An Affair of Outposts
An Affair of Outposts


An Affair of Outposts

Ambrose Gwinnett Bierce

Classical prose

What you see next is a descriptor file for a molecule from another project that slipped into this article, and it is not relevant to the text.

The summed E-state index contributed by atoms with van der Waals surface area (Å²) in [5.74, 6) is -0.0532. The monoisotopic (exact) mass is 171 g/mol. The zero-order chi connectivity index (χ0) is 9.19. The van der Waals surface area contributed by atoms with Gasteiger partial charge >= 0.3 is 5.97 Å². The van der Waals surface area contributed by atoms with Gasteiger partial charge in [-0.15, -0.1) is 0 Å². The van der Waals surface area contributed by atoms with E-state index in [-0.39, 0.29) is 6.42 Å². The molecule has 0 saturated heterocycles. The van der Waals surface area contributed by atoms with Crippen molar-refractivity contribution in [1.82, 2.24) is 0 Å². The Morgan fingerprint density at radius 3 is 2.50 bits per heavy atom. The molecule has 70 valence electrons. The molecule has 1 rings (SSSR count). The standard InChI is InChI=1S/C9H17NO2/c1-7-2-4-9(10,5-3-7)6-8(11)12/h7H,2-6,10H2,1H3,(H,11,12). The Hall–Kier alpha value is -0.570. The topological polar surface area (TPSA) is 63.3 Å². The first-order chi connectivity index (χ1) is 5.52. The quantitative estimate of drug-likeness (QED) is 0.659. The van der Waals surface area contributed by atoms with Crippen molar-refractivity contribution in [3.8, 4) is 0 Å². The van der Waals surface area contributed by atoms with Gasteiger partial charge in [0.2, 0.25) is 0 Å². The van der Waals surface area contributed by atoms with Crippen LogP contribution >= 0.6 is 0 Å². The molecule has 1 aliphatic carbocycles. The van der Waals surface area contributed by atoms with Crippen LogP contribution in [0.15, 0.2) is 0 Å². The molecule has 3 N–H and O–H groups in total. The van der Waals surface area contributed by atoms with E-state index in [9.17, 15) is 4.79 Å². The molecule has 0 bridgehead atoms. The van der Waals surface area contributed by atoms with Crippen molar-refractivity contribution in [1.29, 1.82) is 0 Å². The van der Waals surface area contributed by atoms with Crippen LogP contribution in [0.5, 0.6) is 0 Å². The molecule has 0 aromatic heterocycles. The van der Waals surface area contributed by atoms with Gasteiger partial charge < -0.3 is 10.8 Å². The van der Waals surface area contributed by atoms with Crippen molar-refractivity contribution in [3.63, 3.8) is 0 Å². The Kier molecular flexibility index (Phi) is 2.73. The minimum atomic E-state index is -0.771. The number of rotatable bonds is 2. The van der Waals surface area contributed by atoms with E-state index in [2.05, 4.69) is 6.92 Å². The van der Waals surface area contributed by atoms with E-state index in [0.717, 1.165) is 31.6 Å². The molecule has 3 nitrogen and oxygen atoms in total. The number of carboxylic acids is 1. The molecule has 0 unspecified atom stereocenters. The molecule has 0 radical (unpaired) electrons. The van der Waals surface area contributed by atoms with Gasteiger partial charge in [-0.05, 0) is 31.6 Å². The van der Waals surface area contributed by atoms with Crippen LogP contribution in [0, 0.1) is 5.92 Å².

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An Affair of Outposts by Ambrose Bierce Chapter I Two men sat in conversation. One was the Governor of the State. The year was 1861; the war was on and the Governor already famous for the intelligence and zeal with which he directed all the powers and resources of his State to the service of the Union. “What! you?” the Governor was saying in evident surprise—“you too want a military commission? Really, the fifing and drumming must have effected a profound alteration in your convictions. In my character of recruiting sergeant I suppose I ought not to be fastidious, but”—there was a touch of irony in his manner—“well, have you forgotten that an oath of allegiance is required?” “I have altered neither my convictions nor my sympathies,” said the other, tranquilly. “While my sympathies are with the South, as you do me the honor to recollect, I have never doubted that the North was in the right. I am a Southerner in fact and in feeling, but it is my...